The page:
> >    o  Branded PSDs (e.g., ".google"): These domains are effectively
> >       Organizational Domains as discussed in DMARC [RFC7489].  They
> >       control all subdomains of the tree.  These are effectively private
> >       domains, but listed in the Public Suffix List.  They are treated
> >       as Public for DMARC [RFC7489] purposes.  They require the same
> >       protections as DMARC [RFC7489] Organizational Domains, but are
> >       currently excluded.
> >
> > How are they current excluded?  Is this because they're on the PSL, so
> > DMARC treats them differently?
> Yes.  Per the DMARC definition, they are not organizational domains.

I suggest "unable to benefit from DMARC" rather than "excluded".
"Excluded" makes me think DMARC specifically targeted them as not worthy of
or appropriate for inclusion, which isn't the case.

> >    o  Multi-organization PSDs that require DMARC usage (e.g., ".bank"):
> >       Because existing Organizational Domains using this PSD have their
> >       own DMARC policy, the applicability of this extension is for non-
> >       existent domains.  The extension allows the brand protection
> >       benefits of DMARC [RFC7489] to extend to the entire PSD, including
> >       cousin domains of registered organizations.
> >
> > An example would be useful here.
> I've added this:
>    As an example, take the ".gov.example" described above and add that
>    for this entity emails about tax returns are sent from
>  It would not be surprising if fraudulent emails
>    were sent purporting to be from (taxes is a cousin
>    of tax - different enough to evade DMARC protection, but similar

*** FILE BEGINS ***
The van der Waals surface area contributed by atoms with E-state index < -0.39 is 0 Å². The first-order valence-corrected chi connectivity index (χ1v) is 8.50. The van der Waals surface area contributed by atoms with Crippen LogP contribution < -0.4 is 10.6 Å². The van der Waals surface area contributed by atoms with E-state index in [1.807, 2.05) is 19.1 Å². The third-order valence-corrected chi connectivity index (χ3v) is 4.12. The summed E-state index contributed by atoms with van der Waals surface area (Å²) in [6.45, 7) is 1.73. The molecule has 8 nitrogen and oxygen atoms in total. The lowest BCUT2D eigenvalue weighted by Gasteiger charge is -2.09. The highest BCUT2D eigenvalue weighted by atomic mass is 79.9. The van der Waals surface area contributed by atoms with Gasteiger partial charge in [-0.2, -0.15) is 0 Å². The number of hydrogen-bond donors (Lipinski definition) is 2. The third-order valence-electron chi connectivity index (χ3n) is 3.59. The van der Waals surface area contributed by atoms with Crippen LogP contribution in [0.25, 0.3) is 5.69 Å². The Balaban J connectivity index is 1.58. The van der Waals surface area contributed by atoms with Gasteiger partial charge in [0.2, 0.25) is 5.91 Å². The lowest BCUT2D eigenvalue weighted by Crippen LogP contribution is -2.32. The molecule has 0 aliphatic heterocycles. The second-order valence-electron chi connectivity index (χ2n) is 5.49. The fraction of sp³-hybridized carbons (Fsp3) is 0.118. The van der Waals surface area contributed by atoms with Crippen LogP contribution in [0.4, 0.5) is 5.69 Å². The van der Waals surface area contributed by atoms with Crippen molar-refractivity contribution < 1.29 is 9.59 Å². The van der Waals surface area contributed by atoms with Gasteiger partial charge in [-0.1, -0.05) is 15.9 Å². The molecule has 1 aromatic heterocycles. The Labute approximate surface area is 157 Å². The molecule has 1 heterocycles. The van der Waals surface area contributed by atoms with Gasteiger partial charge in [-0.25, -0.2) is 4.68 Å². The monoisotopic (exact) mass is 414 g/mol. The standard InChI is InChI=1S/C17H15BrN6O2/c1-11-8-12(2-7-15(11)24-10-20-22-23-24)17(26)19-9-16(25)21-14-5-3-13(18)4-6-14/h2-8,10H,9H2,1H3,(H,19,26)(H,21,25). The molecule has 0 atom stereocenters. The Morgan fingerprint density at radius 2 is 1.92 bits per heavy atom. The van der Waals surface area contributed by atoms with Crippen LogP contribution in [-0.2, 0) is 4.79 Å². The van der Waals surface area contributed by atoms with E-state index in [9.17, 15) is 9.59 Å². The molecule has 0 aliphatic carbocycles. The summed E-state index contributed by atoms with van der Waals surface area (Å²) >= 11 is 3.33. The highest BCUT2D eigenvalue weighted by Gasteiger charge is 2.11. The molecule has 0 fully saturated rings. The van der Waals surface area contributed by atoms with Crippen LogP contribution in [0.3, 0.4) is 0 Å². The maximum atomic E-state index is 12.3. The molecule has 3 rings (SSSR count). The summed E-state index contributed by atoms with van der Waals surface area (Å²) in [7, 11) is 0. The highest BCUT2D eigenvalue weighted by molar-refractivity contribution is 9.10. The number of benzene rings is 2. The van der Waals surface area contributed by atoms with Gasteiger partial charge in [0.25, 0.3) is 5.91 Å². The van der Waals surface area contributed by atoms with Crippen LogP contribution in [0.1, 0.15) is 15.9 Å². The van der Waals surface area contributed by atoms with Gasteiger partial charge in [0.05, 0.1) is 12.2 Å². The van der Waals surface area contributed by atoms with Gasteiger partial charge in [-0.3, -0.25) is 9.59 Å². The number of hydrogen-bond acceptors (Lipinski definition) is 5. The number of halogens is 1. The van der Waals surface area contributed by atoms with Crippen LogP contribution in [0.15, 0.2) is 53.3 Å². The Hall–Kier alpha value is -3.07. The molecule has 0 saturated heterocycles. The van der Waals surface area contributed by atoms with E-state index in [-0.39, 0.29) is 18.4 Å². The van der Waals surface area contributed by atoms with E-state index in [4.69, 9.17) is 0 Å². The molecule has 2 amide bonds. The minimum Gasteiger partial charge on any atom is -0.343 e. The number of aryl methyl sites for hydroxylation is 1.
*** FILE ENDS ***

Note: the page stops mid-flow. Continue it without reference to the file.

>    enough to potentially confuse users).  As defined in DMARC [RFC7489],
>    a DMARC record could be published for, but there is
>    no general solution to publishing a DMARC policy to defend against
>    abuse of non-existent cousins such as  While an
>    explicit record could be published for this one domain, the universe
>    of possible cousins is such that this approach does not scale.
> How's that?

Great, and it's also pretty much what I proposed above.  (Apologies; my
read-ahead failed.)  I suggest picking one or the other, but I think it's
of benefit to put this higher up where my suggestion is to set context.

>    Due to the design of DMARC [RFC7489] and the nature of the Internet
> >    email architecture [RFC5598], there are interoperability issues
> >    associated with DMARC [RFC7489] deployment.  These are discussed in
> >    Interoperability Issues between DMARC and Indirect Email Flows
> >    [RFC7960].  These issues are not applicable to PSDs, since they
> >    (e.g., the ".gov.example" used above) do not send mail.
> >
> > DMARC doesn't need to be followed by its RFC number every time.
> I went through and removed most of these.  I tried to remove them so that
> it's
> mostly there when talking about DMARC the RFC, not DMARC the protocol.

Yeah I think you got most of them but there are a few I would still
reduce.  Not a big deal unless others concur; the RFC Editor will probably
chime in as well.

> 2.2.  Public Suffix Domain (PSD)
> >
> >    The global Internet Domain Name System (DNS) is documented in
> >    numerous Requests for Comment (RFC).  It defines a tree of names
> >    starting with root, ".", immediately below which are Top Level Domain
> >    names such as ".com" and ".us".  They are not available for private
> >    registration.  In many cases the public portion of the DNS tree is
> >    more than one level deep.  PSD DMARC includes all public domains
> >    above the organizational level in the tree, e.g., "".
> >
> > I don't know what that last sentence means.  PSD DMARC is an
> > extension; how does it include domains?
> Deleted the sentence.  I don't think it is necessary for the definition,
> so
> let's not confuse things.

The text present now for 2.2 defines the name/label structure of the DNS,
but doesn't actually say what a PSD is.

This is an interesting problem, because we are attempting to describe (or
ascribe) semantics of the DNS that simply do not exist.  The DNS is a
hierarchical naming structure and related database, plain and simple; we
are attempting to ascribe to it boundaries that are not there in DNS-land.
But we happen to do lookups in it using DNS APIs.

So let's try removing the DNS from the definition:

The domain name structure consists of a tree of names, each of which is